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There have been heated discussions(1 2) over what license should be used to cover the code posted on Stack Exchange because the CC-BY-SA license is inadequate. Both have been received with criticism from both legal advisors and common folk.

So, what are the possible licenses that would benefit Stack Exchange. I am aware there is no perfect license and that there is always room for opinion, but here are the things you could consider:

  • Many users don't care if their code is copied.
  • For other users, they don't mind their code being copied to another post, as long as there is a link to the post and a mention of the original author.
  • I don't think anyone cares what happens to code that is less than 3-4 lines at least.
  • Stack Exchange does not probably want people to own the code they submit. For example, Stack Exchange has (and probably wishes to retain) the right to keep even deleted posts in the visibility of the high rep users (even if the author is against it).
  • At the same time, it doesn't seem fair for SE to acquire complete ownership of the content. The user must still have the final say, if the content is to be used for purposes not already agreed upon in the licence.
  • Stack Exchange can expect a high level of decorum and respect for laws from its users. At the same time, it cannot expect redundant attributions anywhere and everywhere, because one of its main aims is to not waste the users' time.
  • There should be a clear-cut way to determine what is code and what isn't. The code formatting indicators on SE may not be adequate because some users simply use backticks, or 4-space indented text for other not-so-codey text.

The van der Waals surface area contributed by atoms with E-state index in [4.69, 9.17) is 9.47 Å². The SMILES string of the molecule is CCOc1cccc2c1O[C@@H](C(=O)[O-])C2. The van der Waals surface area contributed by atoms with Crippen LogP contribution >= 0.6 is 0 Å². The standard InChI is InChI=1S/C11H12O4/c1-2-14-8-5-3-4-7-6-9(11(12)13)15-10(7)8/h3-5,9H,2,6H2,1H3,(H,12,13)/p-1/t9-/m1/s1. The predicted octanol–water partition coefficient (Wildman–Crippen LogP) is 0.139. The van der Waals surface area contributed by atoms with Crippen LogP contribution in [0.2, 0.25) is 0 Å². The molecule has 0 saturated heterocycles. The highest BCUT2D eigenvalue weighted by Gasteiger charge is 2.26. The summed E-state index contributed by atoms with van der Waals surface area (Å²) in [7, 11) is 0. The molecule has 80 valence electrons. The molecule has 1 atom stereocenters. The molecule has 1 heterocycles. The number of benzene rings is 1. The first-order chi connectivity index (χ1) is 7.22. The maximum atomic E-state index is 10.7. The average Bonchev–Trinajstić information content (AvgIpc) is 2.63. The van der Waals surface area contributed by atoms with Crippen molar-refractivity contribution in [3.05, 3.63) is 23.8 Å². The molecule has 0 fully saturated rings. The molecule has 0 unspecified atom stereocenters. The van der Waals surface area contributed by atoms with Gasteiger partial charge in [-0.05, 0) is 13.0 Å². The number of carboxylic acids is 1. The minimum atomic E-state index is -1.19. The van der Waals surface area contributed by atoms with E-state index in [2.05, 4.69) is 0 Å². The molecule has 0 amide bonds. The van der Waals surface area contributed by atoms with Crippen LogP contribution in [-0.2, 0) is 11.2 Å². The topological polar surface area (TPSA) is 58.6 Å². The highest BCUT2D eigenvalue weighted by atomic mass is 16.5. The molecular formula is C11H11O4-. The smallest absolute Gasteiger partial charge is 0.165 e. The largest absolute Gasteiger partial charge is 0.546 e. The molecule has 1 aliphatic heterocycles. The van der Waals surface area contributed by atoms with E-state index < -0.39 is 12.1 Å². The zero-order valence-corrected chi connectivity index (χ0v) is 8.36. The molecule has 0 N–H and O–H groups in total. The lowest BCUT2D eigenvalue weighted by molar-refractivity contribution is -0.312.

• After reading the META.SE posts and answers, I've arrived at the opinion that I don't know enough about the new policy. Idk what will be considered code, how they will determine what is code and what is not. Most importantly I do not understand why CC-BY-SA is not sufficient for code. Could you elaborate on this? – Viktor Jan 15 '16 at 0:12
  • @Viktor You should ask that on the Meta because I honestly have no idea why the current license isn't sufficient. – ghosts_in_the_code Jan 17 '16 at 15:56
  • FYI to anyone wanting to catch up on what is happening. I think this answer is most illuminating. – Viktor Jan 17 '16 at 16:09
2
+100

The first thing that people need to do is to quit over thinking it.

That being said, I'm going to see if I can tackle your problems one by one, before summarizing and providing my own opinion:

Many users don't care if their code is copied.

I'm like that. I left a couple comments on Shog9's post that read this:

Good point: Licensing does not prevent careless or malicious use. I'm surprised about how many people are thinking that this license will let them steal their code, because it's already happening right now. I don't want to sound pessimistic, but when thousands of people break a license/law/contract, it's a bit of a lost cause. You're not significantly damaged in a direct way, so honestly, let it go. All I want is to make sure that no one can come up to me if something of mine screwed something on there side. Aside from that, I don't care about people who don't attribute me: chances are, they have no moral sanity, and I will appreciate the people who do, and help me out. As it is, I'm 16, I share what I know with a good heart, and in a well-spirited manner, and at the end of the day, knowing that I was able to help someone out makes my day.